Select subprocesses and attributes critical to evaluating performance and that help to achieve the project’s quality and process performance objectives.
Some subprocesses are critical because their performance significantly influences or contributes to achieving the project’s objectives. These subprocesses may be good candidates for monitoring and control using statistical and other quantitative techniques as described in the first specific practice of the second specific goal.
Also, some attributes of these subprocesses can serve as leading indicators of the process performance to expect of subprocesses that are further downstream and can be used to assess the risk of not achieving the project’s objectives (e.g., by using process performance models).
Subprocesses and attributes that play such critical roles may have already been identified as part of the analyses described in the previous specific practice.
For small projects, and other circumstances in which subprocess data may not be generated frequently enough in the project to support a sufficiently sensitive statistical inference, it may still be possible to understand performance by examining process performance across similar iterations, teams, or projects.
Example Work Products
- Criteria used to select subprocesses that are key contributors to achieving the project’s objectives
- Selected subprocesses
- Attributes of selected subprocesses that help in predicting future project performance
1. Analyze how subprocesses, their attributes, other factors, and project performance results relate to each other.
A root cause analysis, sensitivity analysis, or process performance model can help to identify the subprocesses and attributes that most contribute to achieving particular performance results (and variation in performance results) or that are useful indicators of future achievement of performance results.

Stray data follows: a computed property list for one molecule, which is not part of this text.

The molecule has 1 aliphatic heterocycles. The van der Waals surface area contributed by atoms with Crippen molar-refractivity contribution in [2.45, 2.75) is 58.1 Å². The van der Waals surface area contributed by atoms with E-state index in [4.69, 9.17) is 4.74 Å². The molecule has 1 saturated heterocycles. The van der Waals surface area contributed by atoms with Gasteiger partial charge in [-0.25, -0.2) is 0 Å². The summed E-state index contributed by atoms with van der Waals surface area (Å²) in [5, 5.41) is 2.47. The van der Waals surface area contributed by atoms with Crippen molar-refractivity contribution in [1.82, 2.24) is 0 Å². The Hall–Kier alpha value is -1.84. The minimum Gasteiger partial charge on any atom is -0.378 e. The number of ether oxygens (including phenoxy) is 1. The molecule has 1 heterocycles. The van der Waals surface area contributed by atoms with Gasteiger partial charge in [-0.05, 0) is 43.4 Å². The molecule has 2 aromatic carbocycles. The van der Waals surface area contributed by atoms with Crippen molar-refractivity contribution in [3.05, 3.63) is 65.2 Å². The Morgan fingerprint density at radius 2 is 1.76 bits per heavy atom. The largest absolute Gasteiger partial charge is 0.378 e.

2. Identify criteria to be used in selecting subprocesses that are key contributors to achieving the project’s quality and process performance objectives.
- There is a strong correlation with performance results that are addressed in the project’s objectives.
- Stable performance of the subprocess is important.
- Poor subprocess performance is associated with major risks to the project.
- One or more attributes of the subprocess serve as key inputs to process performance models used in the project.
- The subprocess will be executed frequently enough to provide sufficient data for analysis.
3. Select subprocesses using the identified criteria.
Historical data, process performance models, and process performance baselines can help in evaluating candidate subprocesses against selection criteria.
4. Identify product and process attributes to be monitored.
These attributes may have been identified as part of performing the previous subpractices.
Attributes that provide insight into current or future subprocess performance are candidates for monitoring, whether or not the associated subprocesses are under the control of the project. Also, some of these same attributes may serve other roles, (e.g., to help in monitoring project progress and performance as described in Project Monitoring and Control [PMC]).
- Effort consumed to perform the subprocess
- The rate at which the subprocess is performed
- Cycle time for process elements that make up the subprocess
- Resource or materials consumed as input to the subprocess
- Skill level of the staff member performing the subprocess
- Quality of the work environment used to perform the subprocess
- Volume of outputs of the subprocess (e.g., intermediate work products)
- Quality attributes of outputs of the subprocess (e.g., reliability, testability)